But I'm getting off topic. I was thinking about Amanda Palmer, who has been criticized at FWD/Forward for starting a band with her friend where they pretend to be a pair of conjoined twins. I don't think Amanda Palmer is coming from a typical ableist perspective, even though she is being ableist. I think she thinks of the idea of conjoined twins as just another part of the whole circus/carnival genre that she's always drawn from. I'm not super offended by Evelyn Evelyn, I don't think, but it does make me kind of uncomfortable. It just seems stupid (although I generally love AFP, don't freak out). However, I feel like if I think that this is really bad, then I have to think Neutral Milk Hotel is really bad, too. Although Jeff Mangum didn't pretend to be conjoined twins, he just wrote a song about them.
I mean, is it ever okay to view people with certain physical conditions as part of a genre? I don't think it's okay to go as far as Palmer has gone but is it okay to be into conjoined twins and make art about them when you aren't actually conjoined and don't know any people who are?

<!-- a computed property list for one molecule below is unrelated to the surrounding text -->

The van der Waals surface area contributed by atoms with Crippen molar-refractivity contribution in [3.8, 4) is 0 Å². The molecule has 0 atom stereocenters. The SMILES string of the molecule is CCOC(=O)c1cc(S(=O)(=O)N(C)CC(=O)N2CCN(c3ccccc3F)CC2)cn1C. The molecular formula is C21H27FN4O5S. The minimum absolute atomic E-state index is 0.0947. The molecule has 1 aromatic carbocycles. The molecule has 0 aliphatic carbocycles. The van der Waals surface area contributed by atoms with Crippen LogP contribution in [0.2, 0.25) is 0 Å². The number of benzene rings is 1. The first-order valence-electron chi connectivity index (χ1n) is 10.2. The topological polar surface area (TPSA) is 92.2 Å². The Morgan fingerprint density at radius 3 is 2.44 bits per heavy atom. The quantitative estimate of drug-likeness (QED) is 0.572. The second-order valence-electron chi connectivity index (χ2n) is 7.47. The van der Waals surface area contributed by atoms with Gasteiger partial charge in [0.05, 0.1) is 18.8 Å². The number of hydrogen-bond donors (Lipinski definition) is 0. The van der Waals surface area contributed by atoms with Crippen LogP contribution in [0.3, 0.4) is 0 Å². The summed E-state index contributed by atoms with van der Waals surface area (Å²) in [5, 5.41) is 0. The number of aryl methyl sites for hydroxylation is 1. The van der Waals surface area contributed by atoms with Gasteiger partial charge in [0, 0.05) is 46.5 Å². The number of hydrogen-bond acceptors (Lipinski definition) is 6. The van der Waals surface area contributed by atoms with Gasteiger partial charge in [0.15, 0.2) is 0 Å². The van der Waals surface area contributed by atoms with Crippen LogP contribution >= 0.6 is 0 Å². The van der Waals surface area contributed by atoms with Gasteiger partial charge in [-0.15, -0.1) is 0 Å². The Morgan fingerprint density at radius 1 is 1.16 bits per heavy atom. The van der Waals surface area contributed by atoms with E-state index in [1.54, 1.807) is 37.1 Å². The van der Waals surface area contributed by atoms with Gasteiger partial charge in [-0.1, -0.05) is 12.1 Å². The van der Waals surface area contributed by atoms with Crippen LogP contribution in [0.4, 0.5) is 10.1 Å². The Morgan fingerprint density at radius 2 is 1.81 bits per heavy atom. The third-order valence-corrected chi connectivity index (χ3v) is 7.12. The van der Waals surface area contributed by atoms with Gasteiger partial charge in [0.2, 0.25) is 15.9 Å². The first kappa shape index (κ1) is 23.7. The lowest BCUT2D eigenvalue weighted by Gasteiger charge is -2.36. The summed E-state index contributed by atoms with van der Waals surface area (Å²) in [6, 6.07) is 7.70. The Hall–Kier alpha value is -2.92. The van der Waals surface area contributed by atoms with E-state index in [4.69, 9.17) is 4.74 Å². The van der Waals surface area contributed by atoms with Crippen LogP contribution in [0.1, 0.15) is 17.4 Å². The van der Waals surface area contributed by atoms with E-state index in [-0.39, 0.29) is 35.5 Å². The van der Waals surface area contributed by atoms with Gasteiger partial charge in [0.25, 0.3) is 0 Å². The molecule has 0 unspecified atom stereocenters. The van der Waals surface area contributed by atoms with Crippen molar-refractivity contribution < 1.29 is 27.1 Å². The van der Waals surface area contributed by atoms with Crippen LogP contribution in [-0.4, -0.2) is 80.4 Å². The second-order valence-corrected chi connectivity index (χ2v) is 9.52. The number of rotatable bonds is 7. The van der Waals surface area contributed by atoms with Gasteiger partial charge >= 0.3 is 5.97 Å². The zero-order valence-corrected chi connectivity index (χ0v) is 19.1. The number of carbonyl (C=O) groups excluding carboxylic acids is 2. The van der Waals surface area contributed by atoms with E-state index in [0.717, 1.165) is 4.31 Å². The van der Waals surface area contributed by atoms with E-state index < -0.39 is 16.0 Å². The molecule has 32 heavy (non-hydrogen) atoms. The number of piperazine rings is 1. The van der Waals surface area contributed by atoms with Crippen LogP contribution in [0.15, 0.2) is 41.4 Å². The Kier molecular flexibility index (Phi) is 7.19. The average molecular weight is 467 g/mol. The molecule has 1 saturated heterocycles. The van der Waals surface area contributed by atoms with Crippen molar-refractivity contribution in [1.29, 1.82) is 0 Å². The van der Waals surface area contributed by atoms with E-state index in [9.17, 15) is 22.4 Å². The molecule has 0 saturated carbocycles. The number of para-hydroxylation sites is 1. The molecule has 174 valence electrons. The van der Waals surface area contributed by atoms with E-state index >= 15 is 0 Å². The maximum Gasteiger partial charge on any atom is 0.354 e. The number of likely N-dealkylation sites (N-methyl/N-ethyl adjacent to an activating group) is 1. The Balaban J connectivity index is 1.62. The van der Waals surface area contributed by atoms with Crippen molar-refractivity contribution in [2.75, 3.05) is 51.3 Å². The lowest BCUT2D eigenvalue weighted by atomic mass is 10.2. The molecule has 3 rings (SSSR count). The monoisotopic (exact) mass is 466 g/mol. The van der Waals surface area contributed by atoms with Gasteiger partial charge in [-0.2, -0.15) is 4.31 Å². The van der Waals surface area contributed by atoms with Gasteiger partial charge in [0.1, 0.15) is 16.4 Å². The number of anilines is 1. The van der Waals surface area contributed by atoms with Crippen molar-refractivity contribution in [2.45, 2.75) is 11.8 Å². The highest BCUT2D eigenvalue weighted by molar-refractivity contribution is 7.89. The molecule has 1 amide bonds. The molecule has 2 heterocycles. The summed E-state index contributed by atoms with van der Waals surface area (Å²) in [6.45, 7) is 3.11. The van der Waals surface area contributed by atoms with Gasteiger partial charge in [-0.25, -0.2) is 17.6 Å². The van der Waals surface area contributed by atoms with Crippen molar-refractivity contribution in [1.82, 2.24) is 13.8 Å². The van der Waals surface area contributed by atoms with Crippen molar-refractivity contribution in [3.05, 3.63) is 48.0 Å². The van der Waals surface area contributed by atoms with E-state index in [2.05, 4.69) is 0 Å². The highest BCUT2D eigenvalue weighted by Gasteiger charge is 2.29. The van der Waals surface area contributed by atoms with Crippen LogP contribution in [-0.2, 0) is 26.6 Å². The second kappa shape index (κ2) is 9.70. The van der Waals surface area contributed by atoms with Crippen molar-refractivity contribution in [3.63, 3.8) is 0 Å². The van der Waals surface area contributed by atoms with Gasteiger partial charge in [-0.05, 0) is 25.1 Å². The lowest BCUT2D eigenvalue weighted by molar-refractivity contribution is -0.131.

eta: I just deleted a little bit about whether ASD people are circus freaks in modern society, and whether Jeff Mangum can be considered a circus freak because of his mental illness and nonstandard body language--I need more time to write that than I have, because I was too brief and it came off like I was saying "Jeff Mangum and I can have circus freaks but Amanda Palmer can't" or something equally oversimplified and self-serving.
15 February, 2010